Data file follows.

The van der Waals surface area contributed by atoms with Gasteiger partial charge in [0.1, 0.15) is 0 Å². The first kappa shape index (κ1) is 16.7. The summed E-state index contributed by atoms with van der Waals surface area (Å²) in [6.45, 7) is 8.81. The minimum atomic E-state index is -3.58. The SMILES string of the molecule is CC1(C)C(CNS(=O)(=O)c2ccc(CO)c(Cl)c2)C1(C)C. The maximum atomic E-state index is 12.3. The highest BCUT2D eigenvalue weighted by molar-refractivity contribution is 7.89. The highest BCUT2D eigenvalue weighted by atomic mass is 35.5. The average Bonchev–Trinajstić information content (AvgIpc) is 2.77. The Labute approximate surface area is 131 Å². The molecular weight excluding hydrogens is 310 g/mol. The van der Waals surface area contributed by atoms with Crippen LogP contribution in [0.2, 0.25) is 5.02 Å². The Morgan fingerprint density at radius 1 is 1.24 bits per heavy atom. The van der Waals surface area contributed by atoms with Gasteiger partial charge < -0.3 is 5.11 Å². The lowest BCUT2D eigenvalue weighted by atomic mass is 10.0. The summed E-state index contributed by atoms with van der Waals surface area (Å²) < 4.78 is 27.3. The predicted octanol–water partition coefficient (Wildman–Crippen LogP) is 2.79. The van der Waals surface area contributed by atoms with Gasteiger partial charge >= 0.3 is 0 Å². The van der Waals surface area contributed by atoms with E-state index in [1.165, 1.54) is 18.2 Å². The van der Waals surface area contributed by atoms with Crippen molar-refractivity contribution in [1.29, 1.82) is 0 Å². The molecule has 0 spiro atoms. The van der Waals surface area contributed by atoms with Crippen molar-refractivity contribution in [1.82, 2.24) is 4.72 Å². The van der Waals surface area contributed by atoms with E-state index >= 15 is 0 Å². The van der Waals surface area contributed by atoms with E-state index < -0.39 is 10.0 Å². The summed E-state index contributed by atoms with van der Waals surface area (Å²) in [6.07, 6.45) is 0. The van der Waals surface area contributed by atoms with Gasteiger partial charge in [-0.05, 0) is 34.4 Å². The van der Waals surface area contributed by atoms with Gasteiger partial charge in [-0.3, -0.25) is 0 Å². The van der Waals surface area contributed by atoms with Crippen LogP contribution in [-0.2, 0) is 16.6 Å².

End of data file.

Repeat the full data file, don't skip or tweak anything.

The van der Waals surface area contributed by atoms with Gasteiger partial charge in [0.1, 0.15) is 0 Å². The first kappa shape index (κ1) is 16.7. The summed E-state index contributed by atoms with van der Waals surface area (Å²) in [6.45, 7) is 8.81. The minimum atomic E-state index is -3.58. The SMILES string of the molecule is CC1(C)C(CNS(=O)(=O)c2ccc(CO)c(Cl)c2)C1(C)C. The maximum atomic E-state index is 12.3. The highest BCUT2D eigenvalue weighted by molar-refractivity contribution is 7.89. The highest BCUT2D eigenvalue weighted by atomic mass is 35.5. The average Bonchev–Trinajstić information content (AvgIpc) is 2.77. The Labute approximate surface area is 131 Å². The molecular weight excluding hydrogens is 310 g/mol. The van der Waals surface area contributed by atoms with Crippen LogP contribution in [0.2, 0.25) is 5.02 Å². The Morgan fingerprint density at radius 1 is 1.24 bits per heavy atom. The van der Waals surface area contributed by atoms with Gasteiger partial charge < -0.3 is 5.11 Å². The lowest BCUT2D eigenvalue weighted by atomic mass is 10.0. The summed E-state index contributed by atoms with van der Waals surface area (Å²) < 4.78 is 27.3. The predicted octanol–water partition coefficient (Wildman–Crippen LogP) is 2.79. The van der Waals surface area contributed by atoms with Gasteiger partial charge >= 0.3 is 0 Å². The van der Waals surface area contributed by atoms with E-state index in [1.165, 1.54) is 18.2 Å². The van der Waals surface area contributed by atoms with Crippen molar-refractivity contribution in [1.29, 1.82) is 0 Å². The molecule has 0 spiro atoms. The van der Waals surface area contributed by atoms with Crippen molar-refractivity contribution in [1.82, 2.24) is 4.72 Å². The van der Waals surface area contributed by atoms with E-state index >= 15 is 0 Å². The van der Waals surface area contributed by atoms with E-state index < -0.39 is 10.0 Å². The summed E-state index contributed by atoms with van der Waals surface area (Å²) in [6.07, 6.45) is 0. The van der Waals surface area contributed by atoms with Gasteiger partial charge in [-0.05, 0) is 34.4 Å². The van der Waals surface area contributed by atoms with Gasteiger partial charge in [-0.3, -0.25) is 0 Å². The van der Waals surface area contributed by atoms with Crippen LogP contribution in [-0.2, 0) is 16.6 Å².